Known as the actor who brought the heroic Frodo Baggins to life in Peter Jackson’s The Lord of the Rings trilogy, Elijah Wood can’t help but carry an air of boyish innocence. But today a lot of people aren’t looking at him through the same rose-colored glasses. While it looks to hopefully have been an unintentional move on Wood’s part, the actor has found himself in the midst of a controversy; forced to stave off accusations of racism among other things.
In a since-deleted tweet from last week (via Input), Elijah Wood — a collector of NFTs, or Non-Fungible Tokens — showed off his latest acquisition. The NFT was a golden bust of a zombie by cartoonist George Trosley, complete with blood gushing from its mouth. Wood wrote “Loving my Golden Zombie! Thank you, @JungleFreaksNFT @TrosleyNFT !!” Nothing about it seemed particularly harmful on the surface, but apparently Wood could have — and perhaps should have — done a bit more research on George Trosley’s reputation. Known for his cartoons in, among other places, the adult magazine Hustler, Trosley has been known to draw cartoons with what many consider to be racist depictions of people of color. You can see a screenshot of Elijah Wood’s original tweet below, followed by a tweet from one of the many users who spoke up about the artist Wood was supporting.
On Sunday, responding to the backlash, Elijah Wood tweeted a statement saying that he hadn’t known about Trosley’s earlier art but that he’d since “been made aware of some of the artist’s prior disturbing artwork.” He said because he denounces “any form of racism,” he sold all of his Trosley NFTs and donated the funds to NAACP’s Legal Defense Fund (LDF) and Black Lives Matter (BLM). You can see Wood’s tweet below.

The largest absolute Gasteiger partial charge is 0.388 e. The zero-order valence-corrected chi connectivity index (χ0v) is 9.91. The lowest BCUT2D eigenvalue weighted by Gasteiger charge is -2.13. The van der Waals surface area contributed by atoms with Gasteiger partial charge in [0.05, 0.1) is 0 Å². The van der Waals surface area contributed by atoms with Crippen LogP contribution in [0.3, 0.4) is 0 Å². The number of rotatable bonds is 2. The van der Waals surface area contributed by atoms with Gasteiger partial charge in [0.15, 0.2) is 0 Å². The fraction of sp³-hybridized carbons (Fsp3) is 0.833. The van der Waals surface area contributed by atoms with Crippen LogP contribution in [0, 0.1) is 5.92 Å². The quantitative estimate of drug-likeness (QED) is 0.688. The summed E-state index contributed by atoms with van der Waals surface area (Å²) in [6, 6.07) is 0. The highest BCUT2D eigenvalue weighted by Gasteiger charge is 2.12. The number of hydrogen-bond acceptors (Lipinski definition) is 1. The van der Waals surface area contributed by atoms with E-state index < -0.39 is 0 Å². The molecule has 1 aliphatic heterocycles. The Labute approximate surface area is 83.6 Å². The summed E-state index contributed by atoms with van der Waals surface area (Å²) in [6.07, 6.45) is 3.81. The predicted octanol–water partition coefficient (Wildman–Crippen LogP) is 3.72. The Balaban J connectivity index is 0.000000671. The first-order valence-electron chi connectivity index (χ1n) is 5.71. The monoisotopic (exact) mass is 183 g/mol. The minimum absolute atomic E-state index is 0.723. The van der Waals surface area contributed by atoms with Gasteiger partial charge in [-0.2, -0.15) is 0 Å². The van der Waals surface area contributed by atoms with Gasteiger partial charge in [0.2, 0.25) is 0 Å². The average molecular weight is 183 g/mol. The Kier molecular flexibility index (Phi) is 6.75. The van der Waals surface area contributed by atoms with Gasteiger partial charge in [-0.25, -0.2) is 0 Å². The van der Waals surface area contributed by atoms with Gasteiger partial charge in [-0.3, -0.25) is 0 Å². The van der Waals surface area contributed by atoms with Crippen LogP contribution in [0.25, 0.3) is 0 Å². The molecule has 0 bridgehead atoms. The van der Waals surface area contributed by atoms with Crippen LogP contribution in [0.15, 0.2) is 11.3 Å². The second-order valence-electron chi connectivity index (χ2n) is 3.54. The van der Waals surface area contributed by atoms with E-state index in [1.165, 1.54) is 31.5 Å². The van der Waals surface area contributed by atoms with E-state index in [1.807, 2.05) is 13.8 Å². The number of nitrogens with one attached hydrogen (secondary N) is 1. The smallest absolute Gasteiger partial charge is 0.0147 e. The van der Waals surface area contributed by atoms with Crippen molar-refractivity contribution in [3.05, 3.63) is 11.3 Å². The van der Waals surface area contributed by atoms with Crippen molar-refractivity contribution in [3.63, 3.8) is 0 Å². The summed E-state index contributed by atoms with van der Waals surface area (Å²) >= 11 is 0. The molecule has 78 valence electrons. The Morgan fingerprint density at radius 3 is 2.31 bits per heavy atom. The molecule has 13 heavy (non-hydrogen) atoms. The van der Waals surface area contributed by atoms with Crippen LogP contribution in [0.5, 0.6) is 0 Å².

Input points out it isn’t clear exactly how much money Wood donated to the LDF and BLM. While Input says he sold the Golden Zombie NFT for $1,081, before the controversy erupted he’d already sold five of Trosley’s NFTs for a total of $19,332. So did he donate only the $1,081 to the LDF and BLM, or the entire $20,413? Input says neither Wood nor either of the organizations he reportedly donated to have responded to inquiries.
As far as so-called “cancel” campaigns on Twitter go, what’s followed with Elijah Wood’s situation is different than most in a few interesting ways. Some things, you expect. For example, there are fans of the actor expressing disappointment, shock, absolute disbelief, and in a lot of cases just plain sarcasm.
But what’s particularly interesting here is that when it comes to those loudly taking Elijah Wood to task, for the most part their problem has nothing to do with the reportedly racist cartoons. Instead, their problem is with the actor buying and selling NFTs. The digital artwork is largely thought to be detrimental to the environment because of the energy associated with maintaining it. Director David Lynch came under attack recently for similar reasons, and now the same folks are taking aim at Wood.
Rather than go after Wood, some fans are using this as an opportunity to be positive. In particular, a few artists responded to Elijah Wood’s apology by offering what they saw as positive alternatives. You can see their tweets below.
So far it seems like Elijah Wood is weathering this controversy as well as he can. Time will tell whether or not the actor continues to buy and sell NFTs considering what his fans are telling him about them. In the meantime, at the very least it’s a safe bet he’ll be doing some more research on future artists whose work he invests in.